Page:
There are few people I can think of who have made as important a contribution to computer science as Chuck Thacker. That’s why I was so happy to hear that he was recognized with the Turing Award by the Association for Computing Machinery.
The Turing Award is often referred to as the “Nobel Prize of computing.” It is given annually to individuals for contributions “of lasting and major importance to the computer field,” and is accompanied by a $250,000 prize. It's a big deal.
Chuck was the chief designer of the Alto, the first personal computer to use a bit-mapped display and mouse to provide a windowed user interface. He co-invented the Ethernet local area network, and contributed to many other breakthroughs, including the first laser printer.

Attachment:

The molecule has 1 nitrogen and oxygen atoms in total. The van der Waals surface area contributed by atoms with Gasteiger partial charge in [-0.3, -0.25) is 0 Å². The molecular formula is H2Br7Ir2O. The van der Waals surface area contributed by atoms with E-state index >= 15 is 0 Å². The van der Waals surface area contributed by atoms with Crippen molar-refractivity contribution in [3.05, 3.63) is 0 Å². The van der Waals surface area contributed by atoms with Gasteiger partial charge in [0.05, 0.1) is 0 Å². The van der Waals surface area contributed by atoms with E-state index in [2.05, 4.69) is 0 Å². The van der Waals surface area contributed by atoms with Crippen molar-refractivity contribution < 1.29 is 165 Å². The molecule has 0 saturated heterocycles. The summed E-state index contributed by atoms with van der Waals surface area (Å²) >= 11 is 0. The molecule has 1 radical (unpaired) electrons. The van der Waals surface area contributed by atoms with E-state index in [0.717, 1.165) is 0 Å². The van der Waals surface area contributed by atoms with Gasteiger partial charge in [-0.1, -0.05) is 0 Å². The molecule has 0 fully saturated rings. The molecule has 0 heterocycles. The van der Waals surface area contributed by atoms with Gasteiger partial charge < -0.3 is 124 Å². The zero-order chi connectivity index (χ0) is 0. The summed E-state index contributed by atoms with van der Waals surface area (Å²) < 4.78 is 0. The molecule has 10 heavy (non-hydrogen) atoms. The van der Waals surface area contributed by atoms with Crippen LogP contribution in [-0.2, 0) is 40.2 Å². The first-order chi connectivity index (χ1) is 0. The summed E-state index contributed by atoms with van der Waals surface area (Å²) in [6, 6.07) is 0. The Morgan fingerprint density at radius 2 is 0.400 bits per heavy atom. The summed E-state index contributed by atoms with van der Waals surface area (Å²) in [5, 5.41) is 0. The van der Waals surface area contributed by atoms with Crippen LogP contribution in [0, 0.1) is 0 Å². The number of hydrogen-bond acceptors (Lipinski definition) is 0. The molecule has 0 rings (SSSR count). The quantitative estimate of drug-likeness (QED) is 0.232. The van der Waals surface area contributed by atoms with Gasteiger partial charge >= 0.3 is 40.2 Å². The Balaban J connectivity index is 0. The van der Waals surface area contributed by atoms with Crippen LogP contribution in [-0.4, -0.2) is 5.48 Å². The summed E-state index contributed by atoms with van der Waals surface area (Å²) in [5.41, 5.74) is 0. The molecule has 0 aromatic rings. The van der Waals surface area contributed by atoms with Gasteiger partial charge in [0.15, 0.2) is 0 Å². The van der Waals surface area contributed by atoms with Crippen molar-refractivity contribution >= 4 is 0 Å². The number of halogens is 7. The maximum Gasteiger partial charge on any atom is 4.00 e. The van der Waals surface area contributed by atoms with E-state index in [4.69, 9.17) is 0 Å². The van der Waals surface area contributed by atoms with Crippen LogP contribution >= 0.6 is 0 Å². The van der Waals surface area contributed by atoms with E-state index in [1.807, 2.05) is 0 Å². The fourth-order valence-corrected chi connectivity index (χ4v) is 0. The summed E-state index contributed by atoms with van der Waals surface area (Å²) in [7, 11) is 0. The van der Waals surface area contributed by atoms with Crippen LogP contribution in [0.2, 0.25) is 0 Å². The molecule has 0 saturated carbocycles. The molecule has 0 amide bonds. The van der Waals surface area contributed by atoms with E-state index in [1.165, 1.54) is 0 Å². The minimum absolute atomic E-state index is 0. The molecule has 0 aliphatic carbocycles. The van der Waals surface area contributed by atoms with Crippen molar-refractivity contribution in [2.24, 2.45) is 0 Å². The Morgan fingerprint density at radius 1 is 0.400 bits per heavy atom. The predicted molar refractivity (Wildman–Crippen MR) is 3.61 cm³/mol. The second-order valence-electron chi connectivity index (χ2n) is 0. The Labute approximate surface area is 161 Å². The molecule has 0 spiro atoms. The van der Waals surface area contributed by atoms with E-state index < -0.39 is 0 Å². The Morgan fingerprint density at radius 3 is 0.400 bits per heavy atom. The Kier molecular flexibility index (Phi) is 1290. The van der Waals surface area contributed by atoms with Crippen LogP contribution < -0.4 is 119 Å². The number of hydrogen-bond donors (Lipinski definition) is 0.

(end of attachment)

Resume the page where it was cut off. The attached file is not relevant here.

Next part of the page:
A quarter century later, Chuck played a pivotal role at Microsoft in the development of the Tablet PC. We’re seeing today how breakthroughs in direct user interaction are making a difference in mainstream computing.
Today, Chuck is a Technical Fellow at Microsoft Research Silicon Valley. He holds a number of U.S. patents in computer systems and networking, and in 2007, was awarded the prestigious John Von Neumann medal for his role in the creation of the PC and the development of networked computer systems.
The Turing Award really underscores the importance of Chuck’s contribution to computing. Today, it’s easy to take the PC for granted, but Chuck truly was an inspired visionary who understood its possibilities and potential.